There was some lengthy discussion about that question a year or two ago. The conclusion was that many of us had created our own practices for using the "technical layers".
"CrtYd" (courtyard) is intended to help the board designer arrange components on the board. The lines on this layer show the maximum physical extent of the actual component, plus a clearance allowance for automated component placement machinery, and possibly clearance around large components to mitigate their "thermal shadowing" effects in some reflow ovens. (Hey, even with manual placement you need a few dozen mils between parts to get your tweezer tips between them.) The intention is that the courtyard lines of adjacent components may touch, but not overlap.
"Fab" (Fabrication) is an ambiguous name - I probably would call it something like "Assy". In KLC, it's used to show actual component outlines, polarity marks, values, etc. It's intended to show the assembler which components are mounted at various locations on the board, and how they are oriented. It may also be used for assembly notes, to generate illustrations for, e.g., test procedure documents, troubleshooting guides, maintenance manuals, etc. Prior to the most recent KLC I had already started using ECO1 for this purpose.
"Dwgs.User" (User Drawings) is the layer I use for communication with the PWB etch-and-drill company. On it I place dimensions for the physical outline, plus any cutouts or special mechanical details. I also place all the details regarding construction of the bare board - thickness, layer stackup, copper weight, soldermask color, etc. In the "good old days" (formerly known as "these trying times", before they got a different marketing company) the board fabricators used a drawing like this as a basis for quoting a job. Receiving Inspection used this drawing to make sure we got what we ordered. Mechanical Design used this drawing to make paper cutouts for planning (or confirming) enclosure design, front panel layout, etc. Now we pass most of this information by clicky-clicky with a computer mouse . . . . and a week later try to remember whether we ordered 1 oz or 2 oz copper; whether it was the second prototype or the third that switched to red soldermask; whether the SMT version was built on a high-temperature substrate or not; etc.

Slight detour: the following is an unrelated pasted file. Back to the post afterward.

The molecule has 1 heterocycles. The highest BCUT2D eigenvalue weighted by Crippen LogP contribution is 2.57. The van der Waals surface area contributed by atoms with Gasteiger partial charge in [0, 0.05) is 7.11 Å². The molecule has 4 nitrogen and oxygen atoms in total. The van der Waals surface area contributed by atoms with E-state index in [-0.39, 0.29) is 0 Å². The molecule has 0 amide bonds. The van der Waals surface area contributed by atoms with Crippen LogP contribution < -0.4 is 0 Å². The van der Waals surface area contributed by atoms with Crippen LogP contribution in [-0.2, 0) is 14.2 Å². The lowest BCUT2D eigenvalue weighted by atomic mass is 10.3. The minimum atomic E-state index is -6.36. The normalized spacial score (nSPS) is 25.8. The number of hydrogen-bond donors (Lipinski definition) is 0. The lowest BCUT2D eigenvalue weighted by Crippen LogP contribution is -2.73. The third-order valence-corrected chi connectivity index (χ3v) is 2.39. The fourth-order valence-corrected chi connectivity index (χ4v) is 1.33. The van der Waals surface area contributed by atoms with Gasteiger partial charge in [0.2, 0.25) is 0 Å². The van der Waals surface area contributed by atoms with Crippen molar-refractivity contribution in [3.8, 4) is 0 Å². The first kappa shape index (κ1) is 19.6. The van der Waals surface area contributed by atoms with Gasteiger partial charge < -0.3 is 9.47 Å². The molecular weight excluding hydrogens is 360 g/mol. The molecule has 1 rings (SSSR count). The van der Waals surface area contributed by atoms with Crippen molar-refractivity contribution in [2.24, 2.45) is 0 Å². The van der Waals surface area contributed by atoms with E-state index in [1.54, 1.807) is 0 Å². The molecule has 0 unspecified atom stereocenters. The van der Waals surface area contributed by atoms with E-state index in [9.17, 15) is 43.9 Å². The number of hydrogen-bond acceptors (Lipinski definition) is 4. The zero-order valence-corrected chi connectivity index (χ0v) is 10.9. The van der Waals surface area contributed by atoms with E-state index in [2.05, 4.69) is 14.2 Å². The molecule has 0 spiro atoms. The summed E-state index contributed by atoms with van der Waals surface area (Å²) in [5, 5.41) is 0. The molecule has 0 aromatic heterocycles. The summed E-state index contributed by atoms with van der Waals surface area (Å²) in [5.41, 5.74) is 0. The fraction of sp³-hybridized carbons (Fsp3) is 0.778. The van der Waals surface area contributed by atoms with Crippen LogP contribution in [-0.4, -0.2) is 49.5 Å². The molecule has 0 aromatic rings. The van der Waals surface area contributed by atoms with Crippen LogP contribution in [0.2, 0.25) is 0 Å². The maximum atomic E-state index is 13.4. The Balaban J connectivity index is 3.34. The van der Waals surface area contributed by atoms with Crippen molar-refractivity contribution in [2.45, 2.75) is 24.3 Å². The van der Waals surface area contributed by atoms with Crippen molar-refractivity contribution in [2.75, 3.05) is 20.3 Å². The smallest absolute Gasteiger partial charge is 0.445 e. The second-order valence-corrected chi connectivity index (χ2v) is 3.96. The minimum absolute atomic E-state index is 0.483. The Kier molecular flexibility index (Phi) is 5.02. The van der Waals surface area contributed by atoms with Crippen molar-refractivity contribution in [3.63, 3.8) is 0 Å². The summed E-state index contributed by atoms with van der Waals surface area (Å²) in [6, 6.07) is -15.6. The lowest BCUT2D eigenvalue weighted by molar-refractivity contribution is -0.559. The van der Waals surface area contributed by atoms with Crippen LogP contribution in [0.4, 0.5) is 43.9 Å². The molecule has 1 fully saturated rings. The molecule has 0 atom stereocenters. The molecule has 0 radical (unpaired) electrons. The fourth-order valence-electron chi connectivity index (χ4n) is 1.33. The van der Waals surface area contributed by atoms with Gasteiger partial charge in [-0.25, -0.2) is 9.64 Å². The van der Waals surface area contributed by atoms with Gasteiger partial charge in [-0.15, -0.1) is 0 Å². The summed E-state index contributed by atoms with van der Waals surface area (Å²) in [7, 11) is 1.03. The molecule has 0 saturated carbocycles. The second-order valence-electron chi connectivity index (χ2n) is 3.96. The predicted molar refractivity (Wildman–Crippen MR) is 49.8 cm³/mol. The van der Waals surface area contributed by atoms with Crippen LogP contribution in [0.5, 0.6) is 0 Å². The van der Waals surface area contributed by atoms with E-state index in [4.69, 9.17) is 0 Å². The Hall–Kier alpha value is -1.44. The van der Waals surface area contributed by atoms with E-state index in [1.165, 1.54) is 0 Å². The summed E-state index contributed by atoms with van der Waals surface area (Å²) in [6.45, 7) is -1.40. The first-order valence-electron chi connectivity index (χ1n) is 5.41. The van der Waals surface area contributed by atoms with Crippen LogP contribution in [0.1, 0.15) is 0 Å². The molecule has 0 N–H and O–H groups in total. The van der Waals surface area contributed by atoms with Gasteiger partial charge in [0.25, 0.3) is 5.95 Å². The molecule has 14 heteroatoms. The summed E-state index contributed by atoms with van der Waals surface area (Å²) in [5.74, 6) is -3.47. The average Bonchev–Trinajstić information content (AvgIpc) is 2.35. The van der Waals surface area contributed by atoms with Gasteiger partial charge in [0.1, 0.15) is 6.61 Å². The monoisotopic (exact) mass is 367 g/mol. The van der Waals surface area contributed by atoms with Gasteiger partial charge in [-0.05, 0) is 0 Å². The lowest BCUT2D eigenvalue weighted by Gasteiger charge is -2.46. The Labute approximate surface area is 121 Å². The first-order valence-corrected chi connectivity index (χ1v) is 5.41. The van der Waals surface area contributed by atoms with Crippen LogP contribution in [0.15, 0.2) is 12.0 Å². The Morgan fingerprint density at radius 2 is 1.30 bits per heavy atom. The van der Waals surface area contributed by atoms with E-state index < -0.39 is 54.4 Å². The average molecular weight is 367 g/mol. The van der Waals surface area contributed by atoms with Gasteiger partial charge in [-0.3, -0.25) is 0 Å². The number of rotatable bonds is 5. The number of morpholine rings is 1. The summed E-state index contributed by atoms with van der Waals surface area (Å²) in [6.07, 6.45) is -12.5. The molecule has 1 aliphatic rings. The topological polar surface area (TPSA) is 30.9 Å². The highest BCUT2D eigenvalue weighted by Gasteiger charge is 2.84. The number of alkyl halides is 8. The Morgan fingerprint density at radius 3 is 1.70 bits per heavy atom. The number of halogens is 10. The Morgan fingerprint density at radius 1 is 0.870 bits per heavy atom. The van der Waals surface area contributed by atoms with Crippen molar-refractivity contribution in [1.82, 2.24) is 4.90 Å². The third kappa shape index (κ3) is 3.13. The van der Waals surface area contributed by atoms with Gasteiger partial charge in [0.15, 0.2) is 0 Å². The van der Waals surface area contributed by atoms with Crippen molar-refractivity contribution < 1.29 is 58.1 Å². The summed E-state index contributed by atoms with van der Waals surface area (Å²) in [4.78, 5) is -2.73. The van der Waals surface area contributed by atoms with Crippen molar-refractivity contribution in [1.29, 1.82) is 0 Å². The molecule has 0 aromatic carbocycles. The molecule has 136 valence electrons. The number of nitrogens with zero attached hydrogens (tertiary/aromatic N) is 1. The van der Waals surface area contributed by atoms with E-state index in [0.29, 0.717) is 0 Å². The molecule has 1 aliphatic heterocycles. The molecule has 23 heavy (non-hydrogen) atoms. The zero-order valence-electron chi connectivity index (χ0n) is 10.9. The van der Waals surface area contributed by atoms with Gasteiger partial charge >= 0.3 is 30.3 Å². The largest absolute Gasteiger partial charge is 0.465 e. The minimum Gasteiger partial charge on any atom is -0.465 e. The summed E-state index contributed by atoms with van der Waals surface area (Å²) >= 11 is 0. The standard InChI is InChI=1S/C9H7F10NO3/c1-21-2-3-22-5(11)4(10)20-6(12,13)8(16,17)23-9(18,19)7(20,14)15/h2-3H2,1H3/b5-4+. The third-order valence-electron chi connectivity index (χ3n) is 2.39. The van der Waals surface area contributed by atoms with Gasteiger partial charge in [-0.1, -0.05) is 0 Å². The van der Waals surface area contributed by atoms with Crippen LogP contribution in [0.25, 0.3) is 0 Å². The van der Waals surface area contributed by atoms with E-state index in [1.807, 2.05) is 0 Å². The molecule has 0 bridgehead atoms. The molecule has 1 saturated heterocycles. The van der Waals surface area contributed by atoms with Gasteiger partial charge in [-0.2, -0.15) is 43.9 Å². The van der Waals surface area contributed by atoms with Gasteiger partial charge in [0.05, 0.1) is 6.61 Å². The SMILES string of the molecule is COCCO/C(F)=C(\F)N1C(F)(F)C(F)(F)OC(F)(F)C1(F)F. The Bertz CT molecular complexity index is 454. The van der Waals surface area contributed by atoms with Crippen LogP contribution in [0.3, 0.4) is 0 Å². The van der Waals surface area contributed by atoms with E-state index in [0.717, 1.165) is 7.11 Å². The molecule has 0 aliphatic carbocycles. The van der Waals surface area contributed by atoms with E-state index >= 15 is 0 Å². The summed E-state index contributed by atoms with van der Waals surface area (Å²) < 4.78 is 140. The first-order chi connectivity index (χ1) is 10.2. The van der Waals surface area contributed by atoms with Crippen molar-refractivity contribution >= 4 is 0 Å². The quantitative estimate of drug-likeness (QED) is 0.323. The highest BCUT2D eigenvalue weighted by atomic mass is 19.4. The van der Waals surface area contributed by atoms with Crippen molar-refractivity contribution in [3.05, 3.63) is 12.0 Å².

Here's a sample "Dwg.User" from a very simple board I knocked out last week: